Psychometric findings are reported from two studies concerning the construct validity, temporal stability, and interrater reliability of the latent common factors underlying subjective assessments by human raters of personality traits in two nonhuman animal species: (a) the Stumptail macaque (Macaca arctoides), a cercopithecine monkey; and (b) the Zebra finch (Poephila guttata), an estrildid songbird. Because most theories of animal personality have historically implied that certain personality constructs should be relatively universal across taxa, parallel analyses of similar data are reported for two phylogenetically distant species of subject using the same psychometric methods. Each of the samples was drawn from a socially-housed colony of the same species: that of macaques consisted of 5 mature adult fem ales and 8 of their adult offspring and that of finches consisted of 5 adult individuals. A modi fied version of the 1978 Stevenson-Hinde and Zunz (SHZ) list of personality items was applied to the macaques at various times during the eight years from 1980–1988 and to the finches during 1992. This study also used the three SHZ scales — Confident, Excitable, and Sociable — originally derived from principal components. Generalizability analyses were used to assess the construct validity, temporal stability, and interrater reliability of the hypothesized factors. Both Stumptail macaques and Zebra finches manifest measurable personality factors that are highly valid across multiple items, stable across multiple years, and reliable across multiple raters. The same model fits both species, as predicted by theory. The construct validity of the factors is slightly higher for the finches than for the macaques, although the interrater reliability is somewhat lower. This study illustrates how generalizability analysis can be used to test prespecified confirmatory factor models when the number of individual subjects is quite small.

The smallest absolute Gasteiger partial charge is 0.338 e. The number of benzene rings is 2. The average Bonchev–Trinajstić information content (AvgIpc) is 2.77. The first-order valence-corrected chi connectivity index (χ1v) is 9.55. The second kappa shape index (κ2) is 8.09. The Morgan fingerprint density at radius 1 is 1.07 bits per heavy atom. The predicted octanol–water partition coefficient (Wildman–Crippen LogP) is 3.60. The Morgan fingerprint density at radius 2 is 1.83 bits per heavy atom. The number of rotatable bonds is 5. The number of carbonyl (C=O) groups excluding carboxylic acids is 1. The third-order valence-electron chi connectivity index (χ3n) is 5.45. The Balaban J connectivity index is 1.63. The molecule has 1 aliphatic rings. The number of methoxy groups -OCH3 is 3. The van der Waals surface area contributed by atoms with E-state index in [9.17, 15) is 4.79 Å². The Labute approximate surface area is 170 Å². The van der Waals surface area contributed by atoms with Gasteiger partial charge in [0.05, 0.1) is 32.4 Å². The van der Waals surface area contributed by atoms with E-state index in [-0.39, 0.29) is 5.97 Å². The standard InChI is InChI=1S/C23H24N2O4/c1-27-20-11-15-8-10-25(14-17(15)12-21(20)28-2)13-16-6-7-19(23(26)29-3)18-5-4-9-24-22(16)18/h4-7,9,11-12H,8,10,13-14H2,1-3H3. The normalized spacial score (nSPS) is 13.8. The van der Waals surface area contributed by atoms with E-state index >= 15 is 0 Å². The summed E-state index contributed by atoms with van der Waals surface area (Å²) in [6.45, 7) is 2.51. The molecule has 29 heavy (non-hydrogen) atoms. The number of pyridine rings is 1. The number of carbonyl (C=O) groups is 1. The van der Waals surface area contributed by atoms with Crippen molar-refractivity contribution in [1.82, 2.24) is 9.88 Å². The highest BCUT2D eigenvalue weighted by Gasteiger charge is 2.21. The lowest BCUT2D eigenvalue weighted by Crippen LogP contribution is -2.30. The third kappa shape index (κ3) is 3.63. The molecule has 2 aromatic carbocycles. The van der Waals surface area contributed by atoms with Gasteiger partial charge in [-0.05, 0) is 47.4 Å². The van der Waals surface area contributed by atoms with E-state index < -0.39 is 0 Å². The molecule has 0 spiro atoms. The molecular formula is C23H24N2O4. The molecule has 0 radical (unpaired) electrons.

ASJC Scopus subject areas
- Statistics and Probability
- Experimental and Cognitive Psychology
- Arts and Humanities (miscellaneous)